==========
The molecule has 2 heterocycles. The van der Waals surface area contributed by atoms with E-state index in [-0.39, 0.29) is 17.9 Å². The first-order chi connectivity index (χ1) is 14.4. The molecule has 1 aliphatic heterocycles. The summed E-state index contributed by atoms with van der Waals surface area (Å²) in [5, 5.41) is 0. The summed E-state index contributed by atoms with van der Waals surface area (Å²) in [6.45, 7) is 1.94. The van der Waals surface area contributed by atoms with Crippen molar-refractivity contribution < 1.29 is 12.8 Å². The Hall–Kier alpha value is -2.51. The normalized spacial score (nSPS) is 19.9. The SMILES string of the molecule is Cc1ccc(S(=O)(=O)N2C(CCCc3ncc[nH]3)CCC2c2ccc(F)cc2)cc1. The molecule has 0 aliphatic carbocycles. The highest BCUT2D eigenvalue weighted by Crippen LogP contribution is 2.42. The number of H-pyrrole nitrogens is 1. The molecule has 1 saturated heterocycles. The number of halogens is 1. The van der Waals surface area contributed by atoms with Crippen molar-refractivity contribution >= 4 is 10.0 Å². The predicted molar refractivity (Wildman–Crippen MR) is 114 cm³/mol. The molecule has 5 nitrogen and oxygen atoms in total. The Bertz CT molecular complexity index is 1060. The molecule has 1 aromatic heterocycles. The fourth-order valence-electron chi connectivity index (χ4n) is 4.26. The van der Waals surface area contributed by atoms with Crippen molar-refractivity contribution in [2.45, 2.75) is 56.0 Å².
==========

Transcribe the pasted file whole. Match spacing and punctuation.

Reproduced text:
The molecule has 2 heterocycles. The van der Waals surface area contributed by atoms with E-state index in [-0.39, 0.29) is 17.9 Å². The first-order chi connectivity index (χ1) is 14.4. The molecule has 1 aliphatic heterocycles. The summed E-state index contributed by atoms with van der Waals surface area (Å²) in [5, 5.41) is 0. The summed E-state index contributed by atoms with van der Waals surface area (Å²) in [6.45, 7) is 1.94. The van der Waals surface area contributed by atoms with Crippen molar-refractivity contribution < 1.29 is 12.8 Å². The Hall–Kier alpha value is -2.51. The normalized spacial score (nSPS) is 19.9. The SMILES string of the molecule is Cc1ccc(S(=O)(=O)N2C(CCCc3ncc[nH]3)CCC2c2ccc(F)cc2)cc1. The molecule has 0 aliphatic carbocycles. The highest BCUT2D eigenvalue weighted by Crippen LogP contribution is 2.42. The number of H-pyrrole nitrogens is 1. The molecule has 1 saturated heterocycles. The number of halogens is 1. The van der Waals surface area contributed by atoms with Crippen molar-refractivity contribution >= 4 is 10.0 Å². The predicted molar refractivity (Wildman–Crippen MR) is 114 cm³/mol. The molecule has 5 nitrogen and oxygen atoms in total. The Bertz CT molecular complexity index is 1060. The molecule has 1 aromatic heterocycles. The fourth-order valence-electron chi connectivity index (χ4n) is 4.26. The van der Waals surface area contributed by atoms with Crippen molar-refractivity contribution in [2.45, 2.75) is 56.0 Å².